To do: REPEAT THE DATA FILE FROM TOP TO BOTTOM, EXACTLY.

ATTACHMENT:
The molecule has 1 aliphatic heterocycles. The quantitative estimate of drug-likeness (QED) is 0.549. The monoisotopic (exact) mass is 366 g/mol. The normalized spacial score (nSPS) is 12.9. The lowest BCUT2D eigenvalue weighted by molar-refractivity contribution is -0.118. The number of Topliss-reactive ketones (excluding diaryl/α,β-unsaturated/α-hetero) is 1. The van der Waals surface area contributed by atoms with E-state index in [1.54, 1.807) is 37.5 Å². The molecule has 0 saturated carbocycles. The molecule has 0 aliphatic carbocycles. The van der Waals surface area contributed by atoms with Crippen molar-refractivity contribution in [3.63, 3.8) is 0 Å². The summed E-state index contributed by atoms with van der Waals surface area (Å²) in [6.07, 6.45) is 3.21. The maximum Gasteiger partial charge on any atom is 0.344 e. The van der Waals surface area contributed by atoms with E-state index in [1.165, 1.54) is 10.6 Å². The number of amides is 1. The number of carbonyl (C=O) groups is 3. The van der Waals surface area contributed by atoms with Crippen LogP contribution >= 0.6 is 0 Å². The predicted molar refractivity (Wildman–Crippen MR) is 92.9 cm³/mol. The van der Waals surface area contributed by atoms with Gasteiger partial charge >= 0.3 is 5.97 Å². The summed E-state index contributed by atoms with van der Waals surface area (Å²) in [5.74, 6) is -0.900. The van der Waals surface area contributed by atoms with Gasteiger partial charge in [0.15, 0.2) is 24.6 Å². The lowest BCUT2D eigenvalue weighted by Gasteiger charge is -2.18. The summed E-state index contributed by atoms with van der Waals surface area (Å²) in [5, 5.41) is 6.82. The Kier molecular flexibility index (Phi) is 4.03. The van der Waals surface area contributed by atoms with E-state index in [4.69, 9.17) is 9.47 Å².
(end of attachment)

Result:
The molecule has 1 aliphatic heterocycles. The quantitative estimate of drug-likeness (QED) is 0.549. The monoisotopic (exact) mass is 366 g/mol. The normalized spacial score (nSPS) is 12.9. The lowest BCUT2D eigenvalue weighted by molar-refractivity contribution is -0.118. The number of Topliss-reactive ketones (excluding diaryl/α,β-unsaturated/α-hetero) is 1. The van der Waals surface area contributed by atoms with E-state index in [1.54, 1.807) is 37.5 Å². The molecule has 0 saturated carbocycles. The molecule has 0 aliphatic carbocycles. The van der Waals surface area contributed by atoms with Crippen molar-refractivity contribution in [3.63, 3.8) is 0 Å². The summed E-state index contributed by atoms with van der Waals surface area (Å²) in [6.07, 6.45) is 3.21. The maximum Gasteiger partial charge on any atom is 0.344 e. The van der Waals surface area contributed by atoms with E-state index in [1.165, 1.54) is 10.6 Å². The number of amides is 1. The number of carbonyl (C=O) groups is 3. The van der Waals surface area contributed by atoms with Crippen LogP contribution >= 0.6 is 0 Å². The predicted molar refractivity (Wildman–Crippen MR) is 92.9 cm³/mol. The van der Waals surface area contributed by atoms with Gasteiger partial charge >= 0.3 is 5.97 Å². The summed E-state index contributed by atoms with van der Waals surface area (Å²) in [5.74, 6) is -0.900. The van der Waals surface area contributed by atoms with Gasteiger partial charge in [0.15, 0.2) is 24.6 Å². The lowest BCUT2D eigenvalue weighted by Gasteiger charge is -2.18. The summed E-state index contributed by atoms with van der Waals surface area (Å²) in [5, 5.41) is 6.82. The Kier molecular flexibility index (Phi) is 4.03. The van der Waals surface area contributed by atoms with E-state index in [4.69, 9.17) is 9.47 Å².